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A collaboration over too much coffee.
coffee and pen

05 June, 2007

Review of "An Iron Harvest" by CP Surendran

Poet and columnist CP Surendran's debut novel "An Iron Harvest" is a living chronicle of how an industrially backward state took a leap into radical ideology of the industrial era (communism) to find itself slowly enmeshed in a seemingly unending class struggle.

Communism has been a by-product of the industrial age of systematic production, streamlined marketing and shrewed people management and its failure is in most parts because of the eclipsing of the industrial age by the information age. The information age is another deal. Here people work as if no clocks exists. But still, communism continues to thrive and prosper in an industrially backward state, Kerala, and has fanatical adherents there who believe that revolution is possible and that workers of the world can rule countries. CP Surendran's novel depicts such a group of people who is bent on carrying on with the idea of revolution.

Kerala is the first state in the world to elect a communist government by a democratic voting process in 1959. Almost half a century later, it is today (in 2007) ruled by a communist government though all over the world communist governments have failed. Communist Russia and China have embraced market realities and its communal ideologies have been washed away by capitalism. But Kerala still adheres to Marx and his teachings of dialectic materialism. The exploited labour force still believe that only a communist revolution can redeem  their plight, and have a stranglehold over industrial enterprises across the state.

It is in such a revolution that John, ersatz Che Guevera, protagonist of Surendran's novel fights for his ideology, and believes he can achieve with this associates. He along with his band of men are killing evil landlords, attacking police stations, terrorizing the ruling class to bring about a revolution (remember Crasto and Che Guevara took over Cuba with just eighty men, they had the backing of the people).

They call themselves "Red Earth" and this breakaway group of leftists is led by Varkeychayan, who is an erstwhile communist leader. John's comrades are a motley group who use sickles, matchets, and crude country-made rifles to achieve revolution. But in what sense? Could a revolution in one state of India transform into a mass movement to take over a country such as India which has world's second largest army to protect it? They achieve in some measure to spread terror among the landed classes and the ruling elite.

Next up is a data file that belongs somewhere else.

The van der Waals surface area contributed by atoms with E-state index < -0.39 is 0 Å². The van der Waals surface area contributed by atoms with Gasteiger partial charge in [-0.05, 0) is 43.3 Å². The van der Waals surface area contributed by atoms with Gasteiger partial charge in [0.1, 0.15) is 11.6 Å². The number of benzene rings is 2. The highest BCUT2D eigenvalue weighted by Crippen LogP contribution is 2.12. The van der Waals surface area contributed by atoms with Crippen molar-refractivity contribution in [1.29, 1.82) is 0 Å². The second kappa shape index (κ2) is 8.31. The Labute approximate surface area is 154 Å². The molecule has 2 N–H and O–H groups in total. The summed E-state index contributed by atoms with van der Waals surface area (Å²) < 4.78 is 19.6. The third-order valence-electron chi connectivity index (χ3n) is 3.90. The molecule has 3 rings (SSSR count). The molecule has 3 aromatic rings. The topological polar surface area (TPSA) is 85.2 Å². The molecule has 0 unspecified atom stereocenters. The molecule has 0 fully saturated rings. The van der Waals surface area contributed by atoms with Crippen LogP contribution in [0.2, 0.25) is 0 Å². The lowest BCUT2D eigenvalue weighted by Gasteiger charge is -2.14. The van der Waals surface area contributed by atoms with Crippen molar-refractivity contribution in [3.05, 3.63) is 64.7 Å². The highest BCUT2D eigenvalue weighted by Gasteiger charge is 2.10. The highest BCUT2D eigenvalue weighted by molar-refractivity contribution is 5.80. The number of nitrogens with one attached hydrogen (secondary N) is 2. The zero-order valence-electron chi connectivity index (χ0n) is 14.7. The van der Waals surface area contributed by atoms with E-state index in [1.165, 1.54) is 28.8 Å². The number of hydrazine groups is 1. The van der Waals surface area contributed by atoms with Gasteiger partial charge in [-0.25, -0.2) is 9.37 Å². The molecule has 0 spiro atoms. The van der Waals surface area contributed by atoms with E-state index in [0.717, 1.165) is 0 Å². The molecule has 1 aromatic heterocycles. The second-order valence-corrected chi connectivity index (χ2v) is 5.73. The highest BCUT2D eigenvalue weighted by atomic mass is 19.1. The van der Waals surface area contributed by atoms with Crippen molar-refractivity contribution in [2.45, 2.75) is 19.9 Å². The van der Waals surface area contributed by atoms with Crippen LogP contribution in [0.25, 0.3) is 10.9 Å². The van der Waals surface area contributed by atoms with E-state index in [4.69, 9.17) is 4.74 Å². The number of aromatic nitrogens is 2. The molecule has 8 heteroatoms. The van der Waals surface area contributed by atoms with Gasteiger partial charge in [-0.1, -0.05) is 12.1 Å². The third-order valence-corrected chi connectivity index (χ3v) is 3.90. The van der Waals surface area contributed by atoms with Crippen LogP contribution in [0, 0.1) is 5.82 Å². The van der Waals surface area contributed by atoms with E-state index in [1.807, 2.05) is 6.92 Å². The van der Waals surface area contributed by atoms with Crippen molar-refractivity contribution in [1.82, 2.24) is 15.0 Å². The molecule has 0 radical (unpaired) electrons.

Ironically the epoch is the emergency days of Indira Gandhi and Kerala's home minister Marar has deputed commissioner Raman to hunt down the radical revolutionaries. Raman is a bachelor given to lascivious thoughts, masturbates copiously, presumably because sex is unavailable in conservative Kerala. But he is shown by the author as ruthless and powerful, despite his puny appearance.

Abey, an innocent student in John's college is picked up by the police for questioning.  He dies in the police lock up at Raman's behest as a result of the police's highhanded interrogation methods. His father Sebanstian makes it life's mission to get justice for his dead son. He is helped in this mission by Nambiar, the Inspector General of police - a theatre aficionado, therefore an artist - who is at loggerheads with the ambitious Raman.

Surendran is at ease with his narration of the beautiful Kerala conuntryside, and its customs. What this author liked best about the book is that to a great extend Surendran has succeeded in capturing the Malayalis' aspirations, behavior and "mentality" with his words. All through the book a Malayali's innate cynicism, humour and wit is amply depicted.

The author's prose has poetic inclination right from the start. Examples: "The sky paled in slivers over the paddy fields and rivers and, in between them, the railway tracks bared themselves in the first light like bones of distance. A necklace of white birds flew past in the East." Who but a poet can write such elevating prose?

Raman's life and actions provide comic relief throughout the novel. His deviationist look at women and sex is told hilariously, especially his encounter with his subordinate Vijayan's wife. "Mrs. Vijayan spoke very fast, as if she had only one breath to speak and a great deal to tell," a very apt description of some fast-talking Malayalis I have seen and met. Raman is ruthlessly caricatured throughtout the novel. His discription of the excesses of the emergency as seen through Sebastian's eyes brings home the terror of those dark days.

I would have loved it if John's relationship with his love Janaki was explored a little more in detail and intimacy. All in all, a well-crafted, intricately woven novel that looks not only at the radicalisation of  God's chosen state, but also provides a window through which to view Kerala and its people.

Surendran's novel is dark but with a purpose. He takes the reader on a new high with sharp observations and pointed irony. He tells the tale of a people caught in a time warp trying to exorcise the ghost of an ideology that has failed, and like obsessive love, compounds it by going even further in an unproductive attempt to revive the lost magic.